How did the first humans migrate into Australia?

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via various sources including ANU Media, the Guardian and the Journal of Human Evolution: A new paper in the Journal of Human Evolution models the “least-cost pathways” humans would have taken through Island Southeast Asia in order to reach Australia, offering a predictive insight into areas of high archaeological potential.

Least-cost pathway models indicate northern human dispersal from Sunda to Sahul
Kealy et al., https://doi.org/10.1016/j.jhevol.2018.10.003

Archaeological records from Australia provide the earliest, indirect evidence for maritime crossings by early modern humans, as the islands to the north-west of the continent (Wallacea) have never been connected to the mainland. Suggested in 1977 by Joseph B. Birdsell, the two main routes from Sunda (mainland Southeast Asia) to Sahul (Australia-New Guinea), still in debate today, are a northern route through Sulawesi with a landing in New Guinea, or a southern route through Bali, Timor and thence landing in northern Australia. Here we construct least-cost pathway models of human dispersal from Sunda to Sahul at 65 ka and 70 ka by extending previous out-of-Africa least-cost models through the digitization of these routes. We recover overwhelming support for a northern route into Sahul, with a landing location on present-day Misool Island. Minimal support is also recovered for the southern route at 70 ka, with a possible crossing to Sahul from eastern Timor. Review of archaeological records on the Wallacean islands crossed by our northern route indicate a dearth of archaeological research in this region. Meanwhile, the comparatively better studied southern islands still lack any archaeological dates comparable to those known for initial occupation in Sunda and Sahul. Based on our model results we suggest Misool Island as the initial landing site for early modern humans on Sahul and recommend a future focus on archaeological fieldwork in the northern Wallacean islands.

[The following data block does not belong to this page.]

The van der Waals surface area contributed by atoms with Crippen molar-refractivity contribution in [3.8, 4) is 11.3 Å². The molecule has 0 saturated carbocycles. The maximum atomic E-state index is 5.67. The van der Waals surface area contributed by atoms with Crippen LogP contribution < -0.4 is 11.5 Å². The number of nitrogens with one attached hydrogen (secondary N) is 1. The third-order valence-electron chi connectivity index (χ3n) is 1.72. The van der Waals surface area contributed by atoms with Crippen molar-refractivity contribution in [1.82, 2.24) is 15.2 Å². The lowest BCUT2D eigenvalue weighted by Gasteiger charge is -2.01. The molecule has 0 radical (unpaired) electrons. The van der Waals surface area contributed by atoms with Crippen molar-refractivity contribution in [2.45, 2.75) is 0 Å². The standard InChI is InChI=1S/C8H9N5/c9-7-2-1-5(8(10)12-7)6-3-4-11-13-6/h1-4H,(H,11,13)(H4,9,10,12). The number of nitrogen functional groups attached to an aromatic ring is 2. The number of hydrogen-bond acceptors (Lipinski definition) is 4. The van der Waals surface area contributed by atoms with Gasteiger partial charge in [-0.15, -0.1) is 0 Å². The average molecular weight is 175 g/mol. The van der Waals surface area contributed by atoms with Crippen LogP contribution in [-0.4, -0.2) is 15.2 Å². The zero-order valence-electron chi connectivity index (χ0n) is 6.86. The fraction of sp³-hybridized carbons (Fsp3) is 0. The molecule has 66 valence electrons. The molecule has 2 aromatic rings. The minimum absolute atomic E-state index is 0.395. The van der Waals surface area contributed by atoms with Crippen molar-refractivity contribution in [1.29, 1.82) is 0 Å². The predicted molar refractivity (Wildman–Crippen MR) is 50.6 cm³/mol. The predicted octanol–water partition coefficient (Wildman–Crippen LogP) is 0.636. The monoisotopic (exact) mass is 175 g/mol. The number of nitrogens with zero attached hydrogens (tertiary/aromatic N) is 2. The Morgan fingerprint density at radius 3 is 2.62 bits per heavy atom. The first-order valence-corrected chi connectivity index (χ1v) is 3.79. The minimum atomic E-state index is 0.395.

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Migration in Southeast Asia: It's the other way around!

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New genetic-level studies on Southeast Asian populations throw up new ideas about how humans migrated and populated this region – it may well turn out that the Austronesian expansion wasn’t as big a deal as it was made out to be.

New Research Forces U-turn In Population Migration Theory
Science Daily, 26 May 2008
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